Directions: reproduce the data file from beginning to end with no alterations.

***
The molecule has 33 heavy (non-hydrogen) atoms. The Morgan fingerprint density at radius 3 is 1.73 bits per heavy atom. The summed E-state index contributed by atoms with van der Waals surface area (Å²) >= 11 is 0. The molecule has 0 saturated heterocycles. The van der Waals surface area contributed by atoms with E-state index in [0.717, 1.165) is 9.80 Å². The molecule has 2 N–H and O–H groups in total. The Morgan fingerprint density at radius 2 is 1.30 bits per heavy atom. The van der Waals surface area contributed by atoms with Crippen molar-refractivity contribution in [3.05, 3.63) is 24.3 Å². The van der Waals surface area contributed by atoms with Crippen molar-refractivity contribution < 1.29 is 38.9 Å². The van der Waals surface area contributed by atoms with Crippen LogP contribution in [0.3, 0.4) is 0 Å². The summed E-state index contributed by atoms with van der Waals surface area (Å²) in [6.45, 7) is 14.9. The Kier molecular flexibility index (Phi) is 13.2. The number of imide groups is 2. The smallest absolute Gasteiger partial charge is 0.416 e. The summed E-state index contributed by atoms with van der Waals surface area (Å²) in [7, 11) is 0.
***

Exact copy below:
The molecule has 33 heavy (non-hydrogen) atoms. The Morgan fingerprint density at radius 3 is 1.73 bits per heavy atom. The summed E-state index contributed by atoms with van der Waals surface area (Å²) >= 11 is 0. The molecule has 0 saturated heterocycles. The van der Waals surface area contributed by atoms with E-state index in [0.717, 1.165) is 9.80 Å². The molecule has 2 N–H and O–H groups in total. The Morgan fingerprint density at radius 2 is 1.30 bits per heavy atom. The van der Waals surface area contributed by atoms with Crippen molar-refractivity contribution in [3.05, 3.63) is 24.3 Å². The van der Waals surface area contributed by atoms with Crippen molar-refractivity contribution < 1.29 is 38.9 Å². The van der Waals surface area contributed by atoms with Crippen LogP contribution in [0.3, 0.4) is 0 Å². The summed E-state index contributed by atoms with van der Waals surface area (Å²) in [6.45, 7) is 14.9. The Kier molecular flexibility index (Phi) is 13.2. The number of imide groups is 2. The smallest absolute Gasteiger partial charge is 0.416 e. The summed E-state index contributed by atoms with van der Waals surface area (Å²) in [7, 11) is 0.